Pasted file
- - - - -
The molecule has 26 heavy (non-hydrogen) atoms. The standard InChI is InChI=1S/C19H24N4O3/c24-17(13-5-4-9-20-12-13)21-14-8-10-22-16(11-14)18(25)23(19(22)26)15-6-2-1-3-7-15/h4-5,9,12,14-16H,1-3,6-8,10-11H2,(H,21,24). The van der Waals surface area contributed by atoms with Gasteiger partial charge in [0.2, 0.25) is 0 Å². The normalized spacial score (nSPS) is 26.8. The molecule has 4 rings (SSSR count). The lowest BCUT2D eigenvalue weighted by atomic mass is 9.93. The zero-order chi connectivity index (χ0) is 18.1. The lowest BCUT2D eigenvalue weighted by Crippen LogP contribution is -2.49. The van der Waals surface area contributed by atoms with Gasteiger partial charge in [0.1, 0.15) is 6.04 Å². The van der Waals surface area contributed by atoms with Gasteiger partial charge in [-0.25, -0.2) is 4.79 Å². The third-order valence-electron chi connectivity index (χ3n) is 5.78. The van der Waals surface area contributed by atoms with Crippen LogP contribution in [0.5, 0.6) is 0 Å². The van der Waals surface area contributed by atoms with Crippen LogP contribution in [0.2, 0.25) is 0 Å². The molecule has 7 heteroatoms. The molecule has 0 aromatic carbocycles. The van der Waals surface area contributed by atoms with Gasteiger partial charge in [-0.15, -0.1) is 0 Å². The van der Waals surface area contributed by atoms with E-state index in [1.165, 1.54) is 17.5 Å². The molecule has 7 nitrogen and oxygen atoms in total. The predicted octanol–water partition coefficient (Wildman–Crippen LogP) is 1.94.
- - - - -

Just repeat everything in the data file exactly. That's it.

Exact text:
The molecule has 26 heavy (non-hydrogen) atoms. The standard InChI is InChI=1S/C19H24N4O3/c24-17(13-5-4-9-20-12-13)21-14-8-10-22-16(11-14)18(25)23(19(22)26)15-6-2-1-3-7-15/h4-5,9,12,14-16H,1-3,6-8,10-11H2,(H,21,24). The van der Waals surface area contributed by atoms with Gasteiger partial charge in [0.2, 0.25) is 0 Å². The normalized spacial score (nSPS) is 26.8. The molecule has 4 rings (SSSR count). The lowest BCUT2D eigenvalue weighted by atomic mass is 9.93. The zero-order chi connectivity index (χ0) is 18.1. The lowest BCUT2D eigenvalue weighted by Crippen LogP contribution is -2.49. The van der Waals surface area contributed by atoms with Gasteiger partial charge in [0.1, 0.15) is 6.04 Å². The van der Waals surface area contributed by atoms with Gasteiger partial charge in [-0.25, -0.2) is 4.79 Å². The third-order valence-electron chi connectivity index (χ3n) is 5.78. The van der Waals surface area contributed by atoms with Crippen LogP contribution in [0.5, 0.6) is 0 Å². The van der Waals surface area contributed by atoms with Crippen LogP contribution in [0.2, 0.25) is 0 Å². The molecule has 7 heteroatoms. The molecule has 0 aromatic carbocycles. The van der Waals surface area contributed by atoms with Gasteiger partial charge in [-0.15, -0.1) is 0 Å². The van der Waals surface area contributed by atoms with E-state index in [1.165, 1.54) is 17.5 Å². The molecule has 7 nitrogen and oxygen atoms in total. The predicted octanol–water partition coefficient (Wildman–Crippen LogP) is 1.94.